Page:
Andrew Calhoun was born in New Haven, Connecticut. Andrew’s father worked at Bell Labs; he read us the Bible for two hours every Sunday, although we preferred horsing around with him. His mother read to him wonderful books and poems, including the Iliad - 5 times – walked fast and yelled a lot. She paid me a nickel to memorize Yeats’ "Song of Wandering Aengus." Andrew’s brother memorized all of "The Congo," by Vachel Lindsay. "Fat black bucks in a wine-barrel room, barrel-house kings with feet unstable, sagged and reeled and pounded on the table..."
Andrew’s mother leapt from topic to topic in conversation, sometimes in mid-sentence. This influence is revealed in manic songs like "Never Enough" and "A Seat in the Mezzanine." Andrew lived in a large Victorian house in Long Branch, New Jersey, which had a carriage house, a grape arbor and raspberry patch, and two apple trees. There was a stained glass window, a coal bin, and a rooms full of aborigine shields and weapons in the basement. The place had been owned previously by an archeologist.
Andrew is a baseball fan and played all day most days with his brother Matthew, who generously handicapped himself to include me. In 1968, Andrew’s father was transferred to Naperville, IL. And there Andrew played a couple of years of Little League baseball, one of the only experiences of childhood which brought him into harmony with my peers.
In 1970, Andrew’s mother read a blurb in the Chicago Sun-Times about a mailman who sang his own songs. His parents went down to hear him, and then brought the rest of the family with them, every weekend for a year. It was John Prine. Andrew was usually up late trying to learn Elizabeth Cotton and Mississippi John Hurt fingerpicking tunes. Andrew listened to Bob Dylan, Kris Kristofferson, Etta Baker, Joseph Spence, Martin Carthy, Joni Mitchell, Leo Kottke, Ewan MacColl, Leonard Cohen, etc. Carthy remains his favorite living musician, a steady beacon of musical integrity and imagination.
From age 17-20, Andrew read most of the complete works of Joseph Conrad. I performed monthly at a social center for streeet alcoholics founded by James Harper, called "Save the Alcoholic" and later the "Center for Street People," now "Harper House." Andrew’s first recording, "Water Street," was funded by a couple on the board, Dick and Nan Conser, and recorded by Mike Rasfeld at Acme Studios in Chicago. That 1983 recording, "Water Street," finally got Andrew working in Chicago clubs and led to two more LPs during the 80’s with Flying Fish, "The Gates of Love" and "Walk Me To The War." James Harper, ex-alcoholic and ex-con, was ordained a minister two days before his death from cancer. He requested that Andrew sing "You Will Know God" at the ordination.
Andrew published a book, "Twenty-Four Poems" and a solo guitar tape, "Banks of Sweet Primroses." He layed for 4 years as a solo guitarist (classical, folk & blues) at Evanston’s Blind Faith Café, and for a year at Chicago’s Third Coast Coffeehouse. In 1990 het to the Kerrville festival where he connected with other songwriters. Andrew teamed for several years with Kat Eggleston. They toured the US and Europe, and made a couple duo tapes of folk songs, ballads and tunes ("Jack Spratt" and "First Comes Love", from material we performed at the Bristol Renaissance Faire in Wisconsin for several summers, both out of print).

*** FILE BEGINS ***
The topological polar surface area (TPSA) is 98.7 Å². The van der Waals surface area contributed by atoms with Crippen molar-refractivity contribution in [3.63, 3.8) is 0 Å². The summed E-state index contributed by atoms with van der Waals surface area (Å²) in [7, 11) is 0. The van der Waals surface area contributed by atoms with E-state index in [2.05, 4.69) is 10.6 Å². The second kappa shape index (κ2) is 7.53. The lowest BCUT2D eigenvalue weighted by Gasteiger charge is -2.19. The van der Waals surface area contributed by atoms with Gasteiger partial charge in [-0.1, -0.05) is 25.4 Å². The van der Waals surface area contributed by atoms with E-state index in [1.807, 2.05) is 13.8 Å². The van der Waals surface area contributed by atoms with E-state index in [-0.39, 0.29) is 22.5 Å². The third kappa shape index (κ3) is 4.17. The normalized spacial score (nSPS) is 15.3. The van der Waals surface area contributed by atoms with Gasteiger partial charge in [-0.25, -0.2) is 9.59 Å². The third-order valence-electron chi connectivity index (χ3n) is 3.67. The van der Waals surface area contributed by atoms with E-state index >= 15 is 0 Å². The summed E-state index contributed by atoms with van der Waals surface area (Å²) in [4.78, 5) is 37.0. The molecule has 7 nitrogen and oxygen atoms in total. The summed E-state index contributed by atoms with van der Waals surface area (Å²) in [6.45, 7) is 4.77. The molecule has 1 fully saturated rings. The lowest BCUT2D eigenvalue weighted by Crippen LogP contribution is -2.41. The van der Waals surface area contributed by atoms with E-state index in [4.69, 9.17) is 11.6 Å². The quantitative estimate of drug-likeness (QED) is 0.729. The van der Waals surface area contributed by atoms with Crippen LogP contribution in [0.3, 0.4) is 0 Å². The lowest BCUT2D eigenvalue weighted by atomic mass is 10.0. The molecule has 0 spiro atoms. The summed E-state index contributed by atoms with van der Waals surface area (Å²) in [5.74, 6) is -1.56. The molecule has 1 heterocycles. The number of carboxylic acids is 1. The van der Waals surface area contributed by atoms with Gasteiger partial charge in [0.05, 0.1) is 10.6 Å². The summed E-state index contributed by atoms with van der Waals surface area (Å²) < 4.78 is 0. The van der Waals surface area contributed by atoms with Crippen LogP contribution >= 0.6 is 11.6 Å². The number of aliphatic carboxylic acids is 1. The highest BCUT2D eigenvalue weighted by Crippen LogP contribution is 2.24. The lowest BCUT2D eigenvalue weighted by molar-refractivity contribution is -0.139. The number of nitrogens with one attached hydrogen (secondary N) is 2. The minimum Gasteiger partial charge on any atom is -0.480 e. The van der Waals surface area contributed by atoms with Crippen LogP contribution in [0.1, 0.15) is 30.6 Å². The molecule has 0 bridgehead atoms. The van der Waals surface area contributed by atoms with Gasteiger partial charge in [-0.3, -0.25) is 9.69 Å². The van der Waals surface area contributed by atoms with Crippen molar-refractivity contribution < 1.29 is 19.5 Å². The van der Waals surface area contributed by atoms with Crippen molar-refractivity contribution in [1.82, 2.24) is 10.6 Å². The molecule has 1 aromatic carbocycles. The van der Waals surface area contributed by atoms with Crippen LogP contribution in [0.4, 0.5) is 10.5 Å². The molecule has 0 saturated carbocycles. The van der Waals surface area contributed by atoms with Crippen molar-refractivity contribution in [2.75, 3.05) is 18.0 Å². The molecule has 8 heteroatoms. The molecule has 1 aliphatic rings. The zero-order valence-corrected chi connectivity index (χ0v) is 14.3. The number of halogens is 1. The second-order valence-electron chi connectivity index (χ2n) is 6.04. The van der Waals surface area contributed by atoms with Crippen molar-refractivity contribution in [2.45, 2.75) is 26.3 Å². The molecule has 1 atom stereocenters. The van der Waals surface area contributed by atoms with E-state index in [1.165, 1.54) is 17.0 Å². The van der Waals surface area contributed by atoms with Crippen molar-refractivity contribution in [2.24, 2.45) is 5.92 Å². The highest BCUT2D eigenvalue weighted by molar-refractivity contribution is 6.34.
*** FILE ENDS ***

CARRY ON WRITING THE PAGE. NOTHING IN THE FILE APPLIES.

In 1992 Andrew founded an artists’ cooperative label called Waterbug Records. Waterbug has released 60 odd titles by 35 artists, and carry many more hard-to-find titles by mail order.
In 2003 Andrew obsessively translated oral tradition ballads from old Scots dialect; the result is the CD "Telfer’s Cows: Folk Ballads From Scotland," which came out way better than he’d hoped, and scored him some ink in Dirty Linen, from an interview with Pamela Murray Winters, one of the finest journalists in Folk. Well, there are only six, really, but she’s up near the top. "Shadow of a Wing" followed, 18 songs which to me represent Andrew’s stupid journey through the world of love; a look at the workings of idealization, betrayal, forgiveness and acceptance.
2004 has seen the revival of the Waterbug label with a new team of artists, among them Jonathan Byrd, Anais Mitchell, Louis Ledford, Rachel Ries, Michael Troy and Karen Mal, and two new samplers, "Waterbug Anthology 7" and "Vote in November: Election 2004 Anti-Theft Device", our first political CD. Arie Koelewyn hand-printed a new collection of my poems, "Hay," released in April of 2005 on East Lansing, Michigan’s, Paper Airplane Press. I just finished a solo CD of songs I wrote between 1973 and 1981.
These days, Andrew does poems in his shows – Mary Oliver, Robert Frost, Dylan Thomas, and have plans for a CD alternating songs and poems by different writers, where Dave Carter and Annie Gallup will hang out with Dylan Thomas and Edna St. Vincent Millay. And there are some new songs with some juice. And a live CD sometime, and of course, the long awaited comedy recording.
It’s always the beginning of the dream
That started with the men behind the scene
With the lotus ever-knowing and the holy women rowing
I know you know exactly what I mean
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